Mr Macmillan has served the Tory party very well indeed. Along with shrewdness and other qualities he has shown himself to be a master showman in a team of showmen. But when he told the British workers that they’ve never had it so good, there must have been some of his fellow Tories who doubted its wisdom. A tag like this labels a politician and his party for a very long time and when their luck runs out—as it always does—they will never live it down. But a master showman has to take risks and so far the thing has exceeded beyond all possible expectations. He persuaded his followers that it is so, and then the Opposition, so that we now have Mr Anthony Crosland, Labour MP for Grimsby, endorsing it. He confessed this at a Labour Conference at Utrecht, and he told them that the British workers “now scarcely seem, either to themselves or to other classes, to be suffering from oppression or capitalist exploitation”. (Daily Mail 11.1.60). It helped to win the support of a majority of the electors for the Tory party. It convinced the Archbishop of Canterbury, Dr Fisher, though it failed to win his approval. He calls it a “dreadful phrase”. “Whenever I hear it”, he said, “I say to myself in the words of Our Lord, ‘how hardly shall they that have riches enter into the Kingdom of Heaven'”. (Daily Telegraph 11.1.60). With his comfortable £7,500 a year he is worried lest the general affluence of the workers should imperil their souls.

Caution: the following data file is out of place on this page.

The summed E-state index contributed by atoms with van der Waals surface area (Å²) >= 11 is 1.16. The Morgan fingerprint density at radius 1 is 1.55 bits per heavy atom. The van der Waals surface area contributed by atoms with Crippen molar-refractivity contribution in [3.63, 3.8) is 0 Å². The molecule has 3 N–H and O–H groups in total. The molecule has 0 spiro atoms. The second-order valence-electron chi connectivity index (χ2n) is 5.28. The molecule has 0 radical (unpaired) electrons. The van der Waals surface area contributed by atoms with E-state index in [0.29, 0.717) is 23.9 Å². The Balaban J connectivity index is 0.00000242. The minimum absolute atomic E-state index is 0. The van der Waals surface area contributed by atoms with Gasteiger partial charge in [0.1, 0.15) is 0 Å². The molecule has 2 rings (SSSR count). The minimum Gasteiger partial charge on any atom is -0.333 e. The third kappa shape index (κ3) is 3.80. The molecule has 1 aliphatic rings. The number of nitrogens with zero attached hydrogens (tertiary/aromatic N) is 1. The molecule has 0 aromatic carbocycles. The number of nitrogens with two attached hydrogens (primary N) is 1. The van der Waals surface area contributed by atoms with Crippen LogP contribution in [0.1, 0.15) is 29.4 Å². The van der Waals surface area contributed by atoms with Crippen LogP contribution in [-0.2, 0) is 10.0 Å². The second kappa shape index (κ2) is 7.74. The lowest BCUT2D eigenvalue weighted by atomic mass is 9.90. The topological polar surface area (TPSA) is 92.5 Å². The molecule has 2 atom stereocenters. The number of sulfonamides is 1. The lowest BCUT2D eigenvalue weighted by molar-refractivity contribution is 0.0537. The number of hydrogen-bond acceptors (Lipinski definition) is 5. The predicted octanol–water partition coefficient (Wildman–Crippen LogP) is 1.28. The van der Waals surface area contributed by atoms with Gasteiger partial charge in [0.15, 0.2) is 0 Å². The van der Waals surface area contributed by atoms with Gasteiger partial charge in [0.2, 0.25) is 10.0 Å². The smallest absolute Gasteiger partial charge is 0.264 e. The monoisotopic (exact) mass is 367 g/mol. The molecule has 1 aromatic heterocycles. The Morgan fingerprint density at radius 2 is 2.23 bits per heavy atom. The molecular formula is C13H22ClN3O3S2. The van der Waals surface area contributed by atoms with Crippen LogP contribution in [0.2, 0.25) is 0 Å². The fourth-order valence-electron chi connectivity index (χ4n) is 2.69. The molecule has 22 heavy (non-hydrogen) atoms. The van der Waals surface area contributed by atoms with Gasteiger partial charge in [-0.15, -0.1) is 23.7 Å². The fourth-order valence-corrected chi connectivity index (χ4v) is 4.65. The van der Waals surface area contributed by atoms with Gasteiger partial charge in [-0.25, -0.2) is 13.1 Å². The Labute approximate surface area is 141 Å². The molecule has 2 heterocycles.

But just how much substance is there in this propaganda, and how much of it exists only in the distorting imagination of the politicians and Press?
Half the Story
There is no lack of supposed evidence to back it up. Let us look at some of it.
The Evening Standard (1.1.60) greeted the new year with an editorial telling us about the “Age of Plenty”. The opening paragraph set the tone:-
The age of scrimping is over. The age of affluence has begun. In the past 10 years Britain has passed through a social revolution whose full impact is only likely to be felt in the new decade which has just begun. For the first time in history the greater part of this country’s people—and not just the fortunate minority—have money to spare beyond their immediate needs.
Even a light-hearted journalist would hardly make this claim without evidence, and evidence is there.
One figure sums up the progress of this revolution. As the 1960’s begin, everyone living in this country has an income higher by an average of £3 a week than at the beginning of the ‘fifties.